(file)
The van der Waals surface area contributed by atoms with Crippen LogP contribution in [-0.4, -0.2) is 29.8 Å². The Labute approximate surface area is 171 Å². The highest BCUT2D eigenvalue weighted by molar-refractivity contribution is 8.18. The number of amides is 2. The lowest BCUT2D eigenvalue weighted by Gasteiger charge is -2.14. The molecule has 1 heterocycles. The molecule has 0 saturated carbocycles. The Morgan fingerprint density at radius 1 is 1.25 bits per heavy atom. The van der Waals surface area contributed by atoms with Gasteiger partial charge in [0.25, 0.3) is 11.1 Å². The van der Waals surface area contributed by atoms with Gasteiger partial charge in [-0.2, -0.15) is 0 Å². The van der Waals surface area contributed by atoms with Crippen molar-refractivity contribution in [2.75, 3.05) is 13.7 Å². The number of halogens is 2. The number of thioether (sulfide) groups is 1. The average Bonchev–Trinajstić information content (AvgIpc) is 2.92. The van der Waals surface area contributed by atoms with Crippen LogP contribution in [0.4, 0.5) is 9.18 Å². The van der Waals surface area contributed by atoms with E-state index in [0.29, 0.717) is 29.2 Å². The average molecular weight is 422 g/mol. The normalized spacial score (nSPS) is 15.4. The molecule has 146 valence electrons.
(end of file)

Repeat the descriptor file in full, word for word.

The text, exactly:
The van der Waals surface area contributed by atoms with Crippen LogP contribution in [-0.4, -0.2) is 29.8 Å². The Labute approximate surface area is 171 Å². The highest BCUT2D eigenvalue weighted by molar-refractivity contribution is 8.18. The number of amides is 2. The lowest BCUT2D eigenvalue weighted by Gasteiger charge is -2.14. The molecule has 1 heterocycles. The molecule has 0 saturated carbocycles. The Morgan fingerprint density at radius 1 is 1.25 bits per heavy atom. The van der Waals surface area contributed by atoms with Gasteiger partial charge in [0.25, 0.3) is 11.1 Å². The van der Waals surface area contributed by atoms with Gasteiger partial charge in [-0.2, -0.15) is 0 Å². The van der Waals surface area contributed by atoms with Crippen molar-refractivity contribution in [2.75, 3.05) is 13.7 Å². The number of halogens is 2. The number of thioether (sulfide) groups is 1. The average Bonchev–Trinajstić information content (AvgIpc) is 2.92. The van der Waals surface area contributed by atoms with Crippen LogP contribution in [0.4, 0.5) is 9.18 Å². The van der Waals surface area contributed by atoms with E-state index in [0.29, 0.717) is 29.2 Å². The average molecular weight is 422 g/mol. The normalized spacial score (nSPS) is 15.4. The molecule has 146 valence electrons.